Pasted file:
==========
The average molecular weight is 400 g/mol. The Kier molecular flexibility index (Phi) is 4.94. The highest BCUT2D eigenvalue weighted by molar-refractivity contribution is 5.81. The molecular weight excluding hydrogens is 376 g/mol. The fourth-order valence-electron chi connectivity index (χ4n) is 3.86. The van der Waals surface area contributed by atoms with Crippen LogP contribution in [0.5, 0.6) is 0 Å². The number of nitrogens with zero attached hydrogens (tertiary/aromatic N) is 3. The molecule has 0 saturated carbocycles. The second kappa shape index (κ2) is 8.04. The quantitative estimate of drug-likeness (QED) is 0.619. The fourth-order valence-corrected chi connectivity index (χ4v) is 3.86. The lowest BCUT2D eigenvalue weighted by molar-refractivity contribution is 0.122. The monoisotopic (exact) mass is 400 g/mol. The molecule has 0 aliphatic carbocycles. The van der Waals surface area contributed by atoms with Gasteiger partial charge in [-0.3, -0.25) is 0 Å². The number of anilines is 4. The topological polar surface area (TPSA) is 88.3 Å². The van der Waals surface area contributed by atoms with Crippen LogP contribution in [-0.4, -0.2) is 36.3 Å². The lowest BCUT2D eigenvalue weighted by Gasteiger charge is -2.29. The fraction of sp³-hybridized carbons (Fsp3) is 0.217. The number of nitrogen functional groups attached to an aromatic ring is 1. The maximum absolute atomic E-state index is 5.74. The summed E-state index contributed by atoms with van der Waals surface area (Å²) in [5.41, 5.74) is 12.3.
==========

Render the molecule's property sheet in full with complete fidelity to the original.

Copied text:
The average molecular weight is 400 g/mol. The Kier molecular flexibility index (Phi) is 4.94. The highest BCUT2D eigenvalue weighted by molar-refractivity contribution is 5.81. The molecular weight excluding hydrogens is 376 g/mol. The fourth-order valence-electron chi connectivity index (χ4n) is 3.86. The van der Waals surface area contributed by atoms with Crippen LogP contribution in [0.5, 0.6) is 0 Å². The number of nitrogens with zero attached hydrogens (tertiary/aromatic N) is 3. The molecule has 0 saturated carbocycles. The second kappa shape index (κ2) is 8.04. The quantitative estimate of drug-likeness (QED) is 0.619. The fourth-order valence-corrected chi connectivity index (χ4v) is 3.86. The lowest BCUT2D eigenvalue weighted by molar-refractivity contribution is 0.122. The monoisotopic (exact) mass is 400 g/mol. The molecule has 0 aliphatic carbocycles. The van der Waals surface area contributed by atoms with Gasteiger partial charge in [-0.3, -0.25) is 0 Å². The number of anilines is 4. The topological polar surface area (TPSA) is 88.3 Å². The van der Waals surface area contributed by atoms with Crippen LogP contribution in [-0.4, -0.2) is 36.3 Å². The lowest BCUT2D eigenvalue weighted by Gasteiger charge is -2.29. The fraction of sp³-hybridized carbons (Fsp3) is 0.217. The number of nitrogen functional groups attached to an aromatic ring is 1. The maximum absolute atomic E-state index is 5.74. The summed E-state index contributed by atoms with van der Waals surface area (Å²) in [5.41, 5.74) is 12.3.